Friday, September 30, 2011

Vertical Training with a Cherry on Top

Vertical training is important this time of year and hiking in the mountains is a great way to accomplish that goal... and why not combine that with connecting 12 months of backcountry skiing.

We arrived at the Timponeke trailhead around 8:30am and the lot was pretty full. Sunday morning in Provo?  I guess we aren't the only gentiles who had the idea.  We shouldered our bags and headed out with the intent of hiking to a snowfield 5km from the trailhead. Our sources told us there was enough snow to make turns that would qualify as "skiing".

It was a chilly start but it warmed up quickly as the sun began peeking over the ridgeline.  We stopped to remove some clothing when an old guy who I would liken to Jerry Seinfeld's athletic nemesis Izzy Mandelbaum (only more able bodied) approached us and started asking us questions.  We had already started discussing the possibility of extending the hike out to the headwall but decided to make that decision when we reached our initial objective.  

"Where you guys headed?" he asked, to which we responded with our conditional possible destinations.  He immediately started making statements that seemed to have additional meaning - think "Password" the game show.  "It's pretty icy", and "C'mon you guys... you gotta have a plan," he kept insisting.  I would not have been even a little surprised if he'd asked us if we thought we were better than him or shouted "It's go time!"  

We fell more or less silent, shrugged and just stared at him.  We weren't rude about it - he just seemed to have more energy and and in-your-face attitude than I could deal with or muster.  He felt the awkward silence, wrapped up his psuedo-helpful act and carried on.

Izzy - it's icy go time!
When we reached our initial destination at 5km we considered how nice a day it was, how much food and water we had and decided to continue on to the upper snowfield.  As we were noshing and removing a bit more clothing, up walked Izzy. We had passed him earlier when he stopped to shed clothes.  

"Are you the two I just talked to down trail?"  

Jen said,  "No, that was other people," and he believed her.  He then engaged us in a conversation about these two other people he saw down below who were also planning on going skiing.  Again we paused silently for a moment and then as gracefully as possible told him that in fact we, and those two he'd seen down below, were one in the same.   We told him that we were headed up to the other snowfield and he started with the remarks again.   Apparently the 'password' to getting him to stop was to let him know that we had crampons and axes.  Once we told him this his demeanor changed and it was clear that his reason for all the obtuse questioning was actual concern.  He said he'd been up to the headwall a couple weeks back and he had needed crampons for the last bit.

Last winter transitions into this fall right here.

When we reached Timpanogos basin we were amazed by the number of wildflowers around so late - but I guess that's a testament to the huge snow year this past season.  We were also able to see our objective and that it was certainly worth the longer hike.  We crossed the last talus field before we finally reached Emerald Lake.  

Emerald Lake
We arrived at the edge of the snowfield, swapped out our shoes for boots with spikes and began taking notice of rocks and other hazards as we walked.  There were two other people just ahead of us sporting packs with skis clambering up the headwall - I guess what's normal depends on your surroundings... Utah proves that on a daily basis.  Turns out they too were there in order to keep their number contiguous months on snow increasing.  We waited for them to ski on before gaining the ridge.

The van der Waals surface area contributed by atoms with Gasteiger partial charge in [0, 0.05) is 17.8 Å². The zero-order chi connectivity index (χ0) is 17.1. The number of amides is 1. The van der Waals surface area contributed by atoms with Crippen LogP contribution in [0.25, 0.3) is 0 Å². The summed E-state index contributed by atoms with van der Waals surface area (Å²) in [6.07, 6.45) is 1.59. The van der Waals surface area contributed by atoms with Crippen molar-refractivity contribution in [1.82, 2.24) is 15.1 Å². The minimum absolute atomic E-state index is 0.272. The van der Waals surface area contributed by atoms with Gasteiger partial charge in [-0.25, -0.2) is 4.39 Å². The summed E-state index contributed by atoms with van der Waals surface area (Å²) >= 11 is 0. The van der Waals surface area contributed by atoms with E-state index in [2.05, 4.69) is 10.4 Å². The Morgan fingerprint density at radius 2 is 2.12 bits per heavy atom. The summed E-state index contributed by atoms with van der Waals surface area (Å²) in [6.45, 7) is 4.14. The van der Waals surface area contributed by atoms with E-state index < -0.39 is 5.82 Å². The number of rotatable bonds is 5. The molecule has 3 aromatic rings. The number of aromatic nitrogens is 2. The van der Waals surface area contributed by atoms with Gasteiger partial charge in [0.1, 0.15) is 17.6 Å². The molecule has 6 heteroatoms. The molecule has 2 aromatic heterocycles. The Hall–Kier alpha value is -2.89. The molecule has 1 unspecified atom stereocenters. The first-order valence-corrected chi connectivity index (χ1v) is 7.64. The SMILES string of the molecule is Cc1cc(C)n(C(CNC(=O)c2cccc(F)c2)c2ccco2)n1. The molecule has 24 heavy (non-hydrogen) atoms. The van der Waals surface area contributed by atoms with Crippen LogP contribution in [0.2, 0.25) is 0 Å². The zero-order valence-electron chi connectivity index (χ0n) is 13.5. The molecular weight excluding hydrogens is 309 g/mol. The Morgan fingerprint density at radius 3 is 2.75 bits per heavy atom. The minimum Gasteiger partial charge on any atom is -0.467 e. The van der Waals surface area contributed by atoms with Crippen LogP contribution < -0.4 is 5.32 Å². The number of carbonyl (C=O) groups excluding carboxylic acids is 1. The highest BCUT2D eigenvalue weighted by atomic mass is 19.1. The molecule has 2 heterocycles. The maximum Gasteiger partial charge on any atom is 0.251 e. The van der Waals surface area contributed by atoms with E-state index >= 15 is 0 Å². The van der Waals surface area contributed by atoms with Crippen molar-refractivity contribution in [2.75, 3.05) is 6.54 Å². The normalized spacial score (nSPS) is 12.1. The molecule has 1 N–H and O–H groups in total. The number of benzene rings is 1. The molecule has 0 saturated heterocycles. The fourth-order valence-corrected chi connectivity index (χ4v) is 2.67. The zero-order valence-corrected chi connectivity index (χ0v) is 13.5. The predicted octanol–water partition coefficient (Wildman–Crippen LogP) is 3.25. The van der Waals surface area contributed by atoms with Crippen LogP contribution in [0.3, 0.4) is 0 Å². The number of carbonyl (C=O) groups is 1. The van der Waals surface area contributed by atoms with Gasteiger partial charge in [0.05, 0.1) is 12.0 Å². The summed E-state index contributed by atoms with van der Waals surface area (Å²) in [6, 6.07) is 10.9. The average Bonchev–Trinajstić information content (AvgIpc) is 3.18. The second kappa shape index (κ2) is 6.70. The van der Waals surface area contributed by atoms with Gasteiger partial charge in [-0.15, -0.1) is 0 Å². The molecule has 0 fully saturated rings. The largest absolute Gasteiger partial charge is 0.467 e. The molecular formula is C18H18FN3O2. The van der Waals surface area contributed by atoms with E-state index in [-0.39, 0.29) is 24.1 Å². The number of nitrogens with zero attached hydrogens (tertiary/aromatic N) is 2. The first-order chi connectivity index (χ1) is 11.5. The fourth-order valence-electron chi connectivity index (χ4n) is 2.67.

Provo & Utah Lake
In addition to the two skiers there were two guys who seemed terribly out of place - they looked like hikers and not being familiar with the topography of Timpanogos, I was not entirely sure how they reached the saddle in regular shoes.  The top was extremely icy and without at least mountaineering boots it would have been nearly impossible to climb.  It turns out that they had received some bum beta (quite literally) and were told they could hike around to the top of the snowfield and glissade down.  Bum indeed.  They took the plunge and their behinds paid the price for sure.  Additionally, the ride was so rough, one of the two lost their backpack.  As we were preparing to ski down they yelled up to ask if we'd pick up the pack on the way down; we had planned on it even if they had not asked. 

Jen's eye view

Ready to go...
The first one or two turns were a little dicey as the "snow" was pretty hard and sun-cupped and it was fairly steep as well.  Jen jumped in and had a binding malfunction leaving her to ski on one foot until she could bring herself to a stop by traversing.  The other ski drifted down the face and came to rest nearly on top of the dropped backpack.  Jen made her way down to the ski on one foot and then I skied down to meet her.

I picked up the backpack, and I'm not sure what they were carrying but it was heavy.  Best guess is, it wasn't beer.  Unfortunately they took our agreement to pick it up as permission to keep walking.  I now had to ski with two heavy bags all the way down.  When we finally reached them and saw the pink stains on their pants we knew they'd received punishment enough, and returned the pack without the tongue-lashing planned.

We changed back into summer clothing and had some lunch while enjoying the perfect weather and scenery.  We took one last look at our adventure and started the 12km trek back to the car.